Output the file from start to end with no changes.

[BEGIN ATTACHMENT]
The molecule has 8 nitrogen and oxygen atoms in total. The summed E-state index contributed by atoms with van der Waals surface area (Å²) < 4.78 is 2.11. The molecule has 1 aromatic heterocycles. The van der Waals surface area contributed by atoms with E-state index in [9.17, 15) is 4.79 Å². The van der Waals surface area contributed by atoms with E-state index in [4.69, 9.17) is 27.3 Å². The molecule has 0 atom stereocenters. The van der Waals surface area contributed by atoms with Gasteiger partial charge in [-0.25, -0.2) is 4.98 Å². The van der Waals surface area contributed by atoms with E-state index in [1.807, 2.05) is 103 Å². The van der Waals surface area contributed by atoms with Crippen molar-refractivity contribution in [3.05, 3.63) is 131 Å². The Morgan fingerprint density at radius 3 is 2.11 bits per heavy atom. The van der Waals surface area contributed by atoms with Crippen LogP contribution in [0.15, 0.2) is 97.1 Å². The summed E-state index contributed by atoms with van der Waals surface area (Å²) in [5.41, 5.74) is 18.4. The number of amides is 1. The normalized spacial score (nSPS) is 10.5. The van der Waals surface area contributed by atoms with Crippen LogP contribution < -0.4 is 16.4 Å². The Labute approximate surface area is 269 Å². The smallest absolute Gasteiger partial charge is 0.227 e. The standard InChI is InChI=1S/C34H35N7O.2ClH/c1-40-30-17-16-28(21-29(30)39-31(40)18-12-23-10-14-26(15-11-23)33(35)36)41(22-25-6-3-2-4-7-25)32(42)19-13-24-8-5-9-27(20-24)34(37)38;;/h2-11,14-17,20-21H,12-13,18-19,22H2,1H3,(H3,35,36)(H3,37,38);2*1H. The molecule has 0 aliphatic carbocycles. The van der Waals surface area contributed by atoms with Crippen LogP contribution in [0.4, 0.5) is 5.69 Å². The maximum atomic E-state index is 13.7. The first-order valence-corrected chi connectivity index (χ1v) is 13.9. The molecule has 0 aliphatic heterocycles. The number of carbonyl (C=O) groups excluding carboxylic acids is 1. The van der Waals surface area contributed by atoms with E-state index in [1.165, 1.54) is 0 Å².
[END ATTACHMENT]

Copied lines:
The molecule has 8 nitrogen and oxygen atoms in total. The summed E-state index contributed by atoms with van der Waals surface area (Å²) < 4.78 is 2.11. The molecule has 1 aromatic heterocycles. The van der Waals surface area contributed by atoms with E-state index in [9.17, 15) is 4.79 Å². The van der Waals surface area contributed by atoms with E-state index in [4.69, 9.17) is 27.3 Å². The molecule has 0 atom stereocenters. The van der Waals surface area contributed by atoms with Gasteiger partial charge in [-0.25, -0.2) is 4.98 Å². The van der Waals surface area contributed by atoms with E-state index in [1.807, 2.05) is 103 Å². The van der Waals surface area contributed by atoms with Crippen molar-refractivity contribution in [3.05, 3.63) is 131 Å². The Morgan fingerprint density at radius 3 is 2.11 bits per heavy atom. The van der Waals surface area contributed by atoms with Crippen LogP contribution in [0.15, 0.2) is 97.1 Å². The summed E-state index contributed by atoms with van der Waals surface area (Å²) in [5.41, 5.74) is 18.4. The number of amides is 1. The normalized spacial score (nSPS) is 10.5. The van der Waals surface area contributed by atoms with Crippen LogP contribution < -0.4 is 16.4 Å². The Labute approximate surface area is 269 Å². The smallest absolute Gasteiger partial charge is 0.227 e. The standard InChI is InChI=1S/C34H35N7O.2ClH/c1-40-30-17-16-28(21-29(30)39-31(40)18-12-23-10-14-26(15-11-23)33(35)36)41(22-25-6-3-2-4-7-25)32(42)19-13-24-8-5-9-27(20-24)34(37)38;;/h2-11,14-17,20-21H,12-13,18-19,22H2,1H3,(H3,35,36)(H3,37,38);2*1H. The molecule has 0 aliphatic carbocycles. The van der Waals surface area contributed by atoms with Crippen LogP contribution in [0.4, 0.5) is 5.69 Å². The maximum atomic E-state index is 13.7. The first-order valence-corrected chi connectivity index (χ1v) is 13.9. The molecule has 0 aliphatic heterocycles. The number of carbonyl (C=O) groups excluding carboxylic acids is 1. The van der Waals surface area contributed by atoms with E-state index in [1.165, 1.54) is 0 Å².